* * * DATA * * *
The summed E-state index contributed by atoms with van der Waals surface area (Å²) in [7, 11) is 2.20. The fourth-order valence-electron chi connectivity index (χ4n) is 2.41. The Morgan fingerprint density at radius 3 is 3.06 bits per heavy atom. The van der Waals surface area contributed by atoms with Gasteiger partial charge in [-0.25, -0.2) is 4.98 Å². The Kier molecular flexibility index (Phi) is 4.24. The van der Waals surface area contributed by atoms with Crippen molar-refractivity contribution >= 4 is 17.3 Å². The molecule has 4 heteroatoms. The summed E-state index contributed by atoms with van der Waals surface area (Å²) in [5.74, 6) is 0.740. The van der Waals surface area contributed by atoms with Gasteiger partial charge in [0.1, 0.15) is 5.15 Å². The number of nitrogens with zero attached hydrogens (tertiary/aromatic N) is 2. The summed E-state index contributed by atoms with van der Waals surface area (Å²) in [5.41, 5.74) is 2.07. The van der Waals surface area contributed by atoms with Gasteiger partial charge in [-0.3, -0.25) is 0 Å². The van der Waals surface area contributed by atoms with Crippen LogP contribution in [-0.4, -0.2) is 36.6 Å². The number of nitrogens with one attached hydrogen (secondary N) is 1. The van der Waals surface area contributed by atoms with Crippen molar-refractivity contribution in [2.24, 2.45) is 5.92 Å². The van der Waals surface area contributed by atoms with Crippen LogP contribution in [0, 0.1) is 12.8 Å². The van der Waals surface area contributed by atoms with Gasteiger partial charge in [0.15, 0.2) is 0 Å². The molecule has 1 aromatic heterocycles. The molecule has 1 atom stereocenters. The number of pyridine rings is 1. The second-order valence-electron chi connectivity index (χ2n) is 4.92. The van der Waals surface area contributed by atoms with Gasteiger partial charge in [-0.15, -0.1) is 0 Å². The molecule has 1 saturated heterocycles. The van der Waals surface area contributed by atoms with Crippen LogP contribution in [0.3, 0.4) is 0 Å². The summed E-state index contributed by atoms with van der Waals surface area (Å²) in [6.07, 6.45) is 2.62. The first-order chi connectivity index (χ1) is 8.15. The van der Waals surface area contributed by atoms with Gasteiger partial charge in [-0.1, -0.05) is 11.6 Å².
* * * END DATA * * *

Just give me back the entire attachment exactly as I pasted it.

The summed E-state index contributed by atoms with van der Waals surface area (Å²) in [7, 11) is 2.20. The fourth-order valence-electron chi connectivity index (χ4n) is 2.41. The Morgan fingerprint density at radius 3 is 3.06 bits per heavy atom. The van der Waals surface area contributed by atoms with Gasteiger partial charge in [-0.25, -0.2) is 4.98 Å². The Kier molecular flexibility index (Phi) is 4.24. The van der Waals surface area contributed by atoms with Crippen molar-refractivity contribution >= 4 is 17.3 Å². The molecule has 4 heteroatoms. The summed E-state index contributed by atoms with van der Waals surface area (Å²) in [5.74, 6) is 0.740. The van der Waals surface area contributed by atoms with Gasteiger partial charge in [0.1, 0.15) is 5.15 Å². The number of nitrogens with zero attached hydrogens (tertiary/aromatic N) is 2. The summed E-state index contributed by atoms with van der Waals surface area (Å²) in [5.41, 5.74) is 2.07. The van der Waals surface area contributed by atoms with Gasteiger partial charge in [-0.3, -0.25) is 0 Å². The van der Waals surface area contributed by atoms with Crippen LogP contribution in [-0.4, -0.2) is 36.6 Å². The number of nitrogens with one attached hydrogen (secondary N) is 1. The van der Waals surface area contributed by atoms with Crippen molar-refractivity contribution in [2.24, 2.45) is 5.92 Å². The van der Waals surface area contributed by atoms with Crippen LogP contribution in [0, 0.1) is 12.8 Å². The van der Waals surface area contributed by atoms with Gasteiger partial charge in [0.15, 0.2) is 0 Å². The molecule has 1 aromatic heterocycles. The molecule has 1 atom stereocenters. The number of pyridine rings is 1. The second-order valence-electron chi connectivity index (χ2n) is 4.92. The van der Waals surface area contributed by atoms with Gasteiger partial charge in [-0.15, -0.1) is 0 Å². The molecule has 1 saturated heterocycles. The van der Waals surface area contributed by atoms with Crippen LogP contribution in [0.3, 0.4) is 0 Å². The summed E-state index contributed by atoms with van der Waals surface area (Å²) in [6.07, 6.45) is 2.62. The first-order chi connectivity index (χ1) is 8.15. The van der Waals surface area contributed by atoms with Gasteiger partial charge in [-0.1, -0.05) is 11.6 Å².